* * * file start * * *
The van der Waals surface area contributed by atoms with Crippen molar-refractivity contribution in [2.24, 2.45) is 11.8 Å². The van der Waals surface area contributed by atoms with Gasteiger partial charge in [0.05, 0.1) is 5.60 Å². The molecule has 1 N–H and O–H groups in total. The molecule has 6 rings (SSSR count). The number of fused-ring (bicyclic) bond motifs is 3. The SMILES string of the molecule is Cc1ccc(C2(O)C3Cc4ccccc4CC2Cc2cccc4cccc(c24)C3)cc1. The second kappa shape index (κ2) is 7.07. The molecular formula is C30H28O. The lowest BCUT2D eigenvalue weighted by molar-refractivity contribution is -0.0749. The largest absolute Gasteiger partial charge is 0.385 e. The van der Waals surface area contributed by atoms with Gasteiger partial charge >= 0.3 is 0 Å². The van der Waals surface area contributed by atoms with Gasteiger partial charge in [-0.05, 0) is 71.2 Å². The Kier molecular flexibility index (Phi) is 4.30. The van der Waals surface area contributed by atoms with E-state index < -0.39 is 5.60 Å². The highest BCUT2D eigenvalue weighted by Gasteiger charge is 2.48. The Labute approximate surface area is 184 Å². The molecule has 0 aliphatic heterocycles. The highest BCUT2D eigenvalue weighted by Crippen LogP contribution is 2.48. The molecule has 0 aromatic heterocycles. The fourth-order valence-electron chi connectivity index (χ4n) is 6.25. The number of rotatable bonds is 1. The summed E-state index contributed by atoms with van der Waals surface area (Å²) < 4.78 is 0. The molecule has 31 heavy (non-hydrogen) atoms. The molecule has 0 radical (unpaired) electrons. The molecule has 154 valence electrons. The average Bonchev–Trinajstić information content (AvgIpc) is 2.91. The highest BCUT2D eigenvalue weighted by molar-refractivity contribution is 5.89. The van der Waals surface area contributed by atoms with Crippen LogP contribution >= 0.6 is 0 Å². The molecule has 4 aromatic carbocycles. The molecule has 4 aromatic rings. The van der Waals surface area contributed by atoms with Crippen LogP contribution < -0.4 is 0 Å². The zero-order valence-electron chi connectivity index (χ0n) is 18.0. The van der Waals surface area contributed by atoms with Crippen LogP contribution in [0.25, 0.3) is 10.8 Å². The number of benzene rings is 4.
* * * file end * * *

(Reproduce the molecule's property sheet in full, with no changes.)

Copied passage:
The van der Waals surface area contributed by atoms with Crippen molar-refractivity contribution in [2.24, 2.45) is 11.8 Å². The van der Waals surface area contributed by atoms with Gasteiger partial charge in [0.05, 0.1) is 5.60 Å². The molecule has 1 N–H and O–H groups in total. The molecule has 6 rings (SSSR count). The number of fused-ring (bicyclic) bond motifs is 3. The SMILES string of the molecule is Cc1ccc(C2(O)C3Cc4ccccc4CC2Cc2cccc4cccc(c24)C3)cc1. The second kappa shape index (κ2) is 7.07. The molecular formula is C30H28O. The lowest BCUT2D eigenvalue weighted by molar-refractivity contribution is -0.0749. The largest absolute Gasteiger partial charge is 0.385 e. The van der Waals surface area contributed by atoms with Gasteiger partial charge >= 0.3 is 0 Å². The van der Waals surface area contributed by atoms with Gasteiger partial charge in [-0.05, 0) is 71.2 Å². The Kier molecular flexibility index (Phi) is 4.30. The van der Waals surface area contributed by atoms with E-state index < -0.39 is 5.60 Å². The highest BCUT2D eigenvalue weighted by Gasteiger charge is 2.48. The Labute approximate surface area is 184 Å². The molecule has 0 aliphatic heterocycles. The highest BCUT2D eigenvalue weighted by Crippen LogP contribution is 2.48. The molecule has 0 aromatic heterocycles. The fourth-order valence-electron chi connectivity index (χ4n) is 6.25. The number of rotatable bonds is 1. The summed E-state index contributed by atoms with van der Waals surface area (Å²) < 4.78 is 0. The molecule has 31 heavy (non-hydrogen) atoms. The molecule has 0 radical (unpaired) electrons. The molecule has 154 valence electrons. The average Bonchev–Trinajstić information content (AvgIpc) is 2.91. The highest BCUT2D eigenvalue weighted by molar-refractivity contribution is 5.89. The van der Waals surface area contributed by atoms with Crippen LogP contribution >= 0.6 is 0 Å². The molecule has 4 aromatic carbocycles. The molecule has 4 aromatic rings. The van der Waals surface area contributed by atoms with Crippen LogP contribution < -0.4 is 0 Å². The zero-order valence-electron chi connectivity index (χ0n) is 18.0. The van der Waals surface area contributed by atoms with Crippen LogP contribution in [0.25, 0.3) is 10.8 Å². The number of benzene rings is 4.